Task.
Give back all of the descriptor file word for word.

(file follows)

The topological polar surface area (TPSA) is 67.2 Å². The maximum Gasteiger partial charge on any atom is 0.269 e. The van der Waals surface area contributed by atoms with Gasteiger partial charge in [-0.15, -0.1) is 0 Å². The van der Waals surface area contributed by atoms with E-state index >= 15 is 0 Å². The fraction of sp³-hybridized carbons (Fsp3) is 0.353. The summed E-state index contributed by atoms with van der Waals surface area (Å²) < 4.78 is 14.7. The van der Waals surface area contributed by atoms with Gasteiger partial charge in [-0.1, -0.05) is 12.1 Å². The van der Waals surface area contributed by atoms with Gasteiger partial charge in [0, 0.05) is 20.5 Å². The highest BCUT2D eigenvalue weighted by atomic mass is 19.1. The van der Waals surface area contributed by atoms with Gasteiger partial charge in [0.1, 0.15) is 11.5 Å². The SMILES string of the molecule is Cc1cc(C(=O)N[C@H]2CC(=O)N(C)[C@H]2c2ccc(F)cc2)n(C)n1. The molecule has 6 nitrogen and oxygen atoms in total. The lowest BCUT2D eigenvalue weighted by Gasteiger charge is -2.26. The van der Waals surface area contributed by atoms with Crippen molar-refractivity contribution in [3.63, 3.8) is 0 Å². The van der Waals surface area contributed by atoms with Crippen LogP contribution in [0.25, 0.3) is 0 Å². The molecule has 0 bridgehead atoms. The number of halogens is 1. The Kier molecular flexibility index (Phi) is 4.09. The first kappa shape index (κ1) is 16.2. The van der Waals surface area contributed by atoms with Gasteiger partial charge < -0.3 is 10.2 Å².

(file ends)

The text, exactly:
The topological polar surface area (TPSA) is 67.2 Å². The maximum Gasteiger partial charge on any atom is 0.269 e. The van der Waals surface area contributed by atoms with Gasteiger partial charge in [-0.15, -0.1) is 0 Å². The van der Waals surface area contributed by atoms with E-state index >= 15 is 0 Å². The fraction of sp³-hybridized carbons (Fsp3) is 0.353. The summed E-state index contributed by atoms with van der Waals surface area (Å²) < 4.78 is 14.7. The van der Waals surface area contributed by atoms with Gasteiger partial charge in [-0.1, -0.05) is 12.1 Å². The van der Waals surface area contributed by atoms with Gasteiger partial charge in [0, 0.05) is 20.5 Å². The highest BCUT2D eigenvalue weighted by atomic mass is 19.1. The van der Waals surface area contributed by atoms with Gasteiger partial charge in [0.1, 0.15) is 11.5 Å². The SMILES string of the molecule is Cc1cc(C(=O)N[C@H]2CC(=O)N(C)[C@H]2c2ccc(F)cc2)n(C)n1. The molecule has 6 nitrogen and oxygen atoms in total. The lowest BCUT2D eigenvalue weighted by Gasteiger charge is -2.26. The van der Waals surface area contributed by atoms with Crippen molar-refractivity contribution in [3.63, 3.8) is 0 Å². The van der Waals surface area contributed by atoms with Crippen LogP contribution in [0.25, 0.3) is 0 Å². The molecule has 0 bridgehead atoms. The number of halogens is 1. The Kier molecular flexibility index (Phi) is 4.09. The first kappa shape index (κ1) is 16.2. The van der Waals surface area contributed by atoms with Gasteiger partial charge < -0.3 is 10.2 Å².